We should settle it in our minds in advance:  if we remain faithful to our apostolic Tradition in our public preaching, a number of people will be very vocally upset with us.   They will accuse us of being judgmental and uncompassionate, write angry letters to church websites, and denounce us in their blogs and on Facebook.  But we may take comfort in something Dorothy Sayers once said (in her essay The Dogma is the Drama):  “It is not the business of the Church to adapt Christ to men, but to adapt men to Christ.”  This remains true even though some men resist being thus adapted.  Proclaiming the truth always is divisive and it always upsets certain people.  Bearing this with serenity is the cost of our being faithful in a dark age; it is what carrying the cross is all about.
Lastly, our church communities must become islands of welcoming love and mutual support, shining like lights in the world, children of God without blemish in the midst of a crooked and perverse generation (Phil. 2:15).  The world is a hard and unforgiving place, and the human heart accumulates many knocks and wounds from it in very short order.  Our parishes should present an alternative to the way of the world, and be seen as places where everyone may come, and repent, and find a safe home and a loving family.  The Lord told us this long ago:  “A new commandment I give to you, that you love one another, even as I have loved you, that you also love one another.  By this all men will know that you are My disciples, if you have love for one another” (John 13:34-35).  Too often are our parishes are simply gatherings of religious people who are really not that that much different from anyone else.  We need to repent, and become communities of acceptance, radiating a love which makes us different from anything found anywhere else in the world.  Religiosity is easy to resist.  Resisting love is much harder.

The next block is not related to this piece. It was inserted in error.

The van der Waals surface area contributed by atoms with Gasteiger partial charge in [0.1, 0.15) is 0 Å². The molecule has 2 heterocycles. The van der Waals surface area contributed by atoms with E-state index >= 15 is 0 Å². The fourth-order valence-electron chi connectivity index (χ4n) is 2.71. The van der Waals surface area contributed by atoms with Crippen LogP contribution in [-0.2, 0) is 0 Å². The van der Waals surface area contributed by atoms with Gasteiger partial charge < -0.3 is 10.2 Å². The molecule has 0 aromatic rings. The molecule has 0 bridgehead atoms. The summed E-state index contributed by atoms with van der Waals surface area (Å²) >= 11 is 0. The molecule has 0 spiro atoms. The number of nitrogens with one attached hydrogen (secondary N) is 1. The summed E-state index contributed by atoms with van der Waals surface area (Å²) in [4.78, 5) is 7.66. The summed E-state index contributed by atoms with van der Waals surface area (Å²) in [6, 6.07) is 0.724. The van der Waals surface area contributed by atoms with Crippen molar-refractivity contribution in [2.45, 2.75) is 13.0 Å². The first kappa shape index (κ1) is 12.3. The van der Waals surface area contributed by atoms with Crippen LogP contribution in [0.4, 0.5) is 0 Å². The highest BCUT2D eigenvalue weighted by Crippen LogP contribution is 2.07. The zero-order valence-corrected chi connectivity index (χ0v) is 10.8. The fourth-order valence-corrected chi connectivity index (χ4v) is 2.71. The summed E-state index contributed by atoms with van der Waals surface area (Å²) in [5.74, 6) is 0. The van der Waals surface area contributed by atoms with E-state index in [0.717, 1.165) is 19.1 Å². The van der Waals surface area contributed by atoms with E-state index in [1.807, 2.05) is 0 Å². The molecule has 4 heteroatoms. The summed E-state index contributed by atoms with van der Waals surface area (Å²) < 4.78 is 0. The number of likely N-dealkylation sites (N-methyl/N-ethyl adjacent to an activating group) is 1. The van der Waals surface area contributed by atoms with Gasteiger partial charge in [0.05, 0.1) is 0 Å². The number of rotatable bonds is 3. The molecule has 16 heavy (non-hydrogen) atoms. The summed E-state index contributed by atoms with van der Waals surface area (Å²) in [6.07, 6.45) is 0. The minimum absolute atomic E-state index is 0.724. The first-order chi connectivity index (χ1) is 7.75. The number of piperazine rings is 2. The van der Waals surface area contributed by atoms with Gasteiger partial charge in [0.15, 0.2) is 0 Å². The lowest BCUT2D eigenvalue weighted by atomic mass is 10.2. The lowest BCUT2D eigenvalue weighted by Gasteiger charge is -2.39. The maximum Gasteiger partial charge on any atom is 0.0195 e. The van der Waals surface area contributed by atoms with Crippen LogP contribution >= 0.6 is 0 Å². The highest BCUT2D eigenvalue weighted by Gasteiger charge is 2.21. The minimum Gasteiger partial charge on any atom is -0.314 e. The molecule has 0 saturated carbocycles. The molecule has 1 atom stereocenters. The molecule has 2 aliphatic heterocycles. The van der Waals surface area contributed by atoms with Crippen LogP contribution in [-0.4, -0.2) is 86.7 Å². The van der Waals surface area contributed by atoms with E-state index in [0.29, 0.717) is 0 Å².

All Christians of the traditional sort in North America will face challenging days in the coming decades, and will have to endure a kind of internal exile, increasingly banished from the cultural mainstream.  That is fine, and represents a new kind of opportunity.  It was difficult to do mission work and convert people to Christ in a day when most equated being a Christian with being nice.  Hardly anyone makes that equation any more.  The time of Christianity’s cultural ascendency and privilege in North America is over.  The time for real mission work has begun.